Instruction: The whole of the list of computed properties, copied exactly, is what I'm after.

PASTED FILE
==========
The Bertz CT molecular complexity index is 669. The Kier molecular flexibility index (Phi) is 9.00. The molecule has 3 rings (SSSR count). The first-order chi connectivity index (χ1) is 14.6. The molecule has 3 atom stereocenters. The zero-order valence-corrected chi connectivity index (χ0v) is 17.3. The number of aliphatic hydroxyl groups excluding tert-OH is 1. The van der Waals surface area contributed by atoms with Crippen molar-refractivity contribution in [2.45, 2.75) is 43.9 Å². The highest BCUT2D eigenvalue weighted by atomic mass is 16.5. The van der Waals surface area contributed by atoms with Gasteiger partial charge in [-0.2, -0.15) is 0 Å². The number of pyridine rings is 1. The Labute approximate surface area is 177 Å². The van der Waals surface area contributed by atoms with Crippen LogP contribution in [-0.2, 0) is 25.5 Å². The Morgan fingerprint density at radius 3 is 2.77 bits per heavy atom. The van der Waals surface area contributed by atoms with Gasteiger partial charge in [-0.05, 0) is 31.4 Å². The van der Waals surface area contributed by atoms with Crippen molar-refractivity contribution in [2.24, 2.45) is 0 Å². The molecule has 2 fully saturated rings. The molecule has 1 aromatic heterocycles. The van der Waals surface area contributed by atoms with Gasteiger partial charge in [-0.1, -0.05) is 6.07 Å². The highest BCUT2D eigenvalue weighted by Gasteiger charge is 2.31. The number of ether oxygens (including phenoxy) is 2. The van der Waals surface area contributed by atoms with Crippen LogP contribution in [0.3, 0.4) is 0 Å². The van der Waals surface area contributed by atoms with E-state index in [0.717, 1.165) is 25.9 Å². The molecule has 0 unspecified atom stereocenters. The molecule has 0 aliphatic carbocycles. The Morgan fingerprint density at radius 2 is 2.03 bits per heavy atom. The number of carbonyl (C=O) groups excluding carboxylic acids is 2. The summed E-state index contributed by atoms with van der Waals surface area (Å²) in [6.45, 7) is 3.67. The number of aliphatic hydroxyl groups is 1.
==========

The Bertz CT molecular complexity index is 669. The Kier molecular flexibility index (Phi) is 9.00. The molecule has 3 rings (SSSR count). The first-order chi connectivity index (χ1) is 14.6. The molecule has 3 atom stereocenters. The zero-order valence-corrected chi connectivity index (χ0v) is 17.3. The number of aliphatic hydroxyl groups excluding tert-OH is 1. The van der Waals surface area contributed by atoms with Crippen molar-refractivity contribution in [2.45, 2.75) is 43.9 Å². The highest BCUT2D eigenvalue weighted by atomic mass is 16.5. The van der Waals surface area contributed by atoms with Gasteiger partial charge in [-0.2, -0.15) is 0 Å². The number of pyridine rings is 1. The Labute approximate surface area is 177 Å². The van der Waals surface area contributed by atoms with Crippen LogP contribution in [-0.2, 0) is 25.5 Å². The Morgan fingerprint density at radius 3 is 2.77 bits per heavy atom. The van der Waals surface area contributed by atoms with Gasteiger partial charge in [-0.05, 0) is 31.4 Å². The van der Waals surface area contributed by atoms with Crippen molar-refractivity contribution in [2.24, 2.45) is 0 Å². The molecule has 2 fully saturated rings. The molecule has 1 aromatic heterocycles. The van der Waals surface area contributed by atoms with Gasteiger partial charge in [-0.1, -0.05) is 6.07 Å². The highest BCUT2D eigenvalue weighted by Gasteiger charge is 2.31. The number of ether oxygens (including phenoxy) is 2. The van der Waals surface area contributed by atoms with Crippen LogP contribution in [0.3, 0.4) is 0 Å². The van der Waals surface area contributed by atoms with E-state index in [0.717, 1.165) is 25.9 Å². The molecule has 0 unspecified atom stereocenters. The molecule has 0 aliphatic carbocycles. The Morgan fingerprint density at radius 2 is 2.03 bits per heavy atom. The number of carbonyl (C=O) groups excluding carboxylic acids is 2. The summed E-state index contributed by atoms with van der Waals surface area (Å²) in [6.45, 7) is 3.67. The number of aliphatic hydroxyl groups is 1.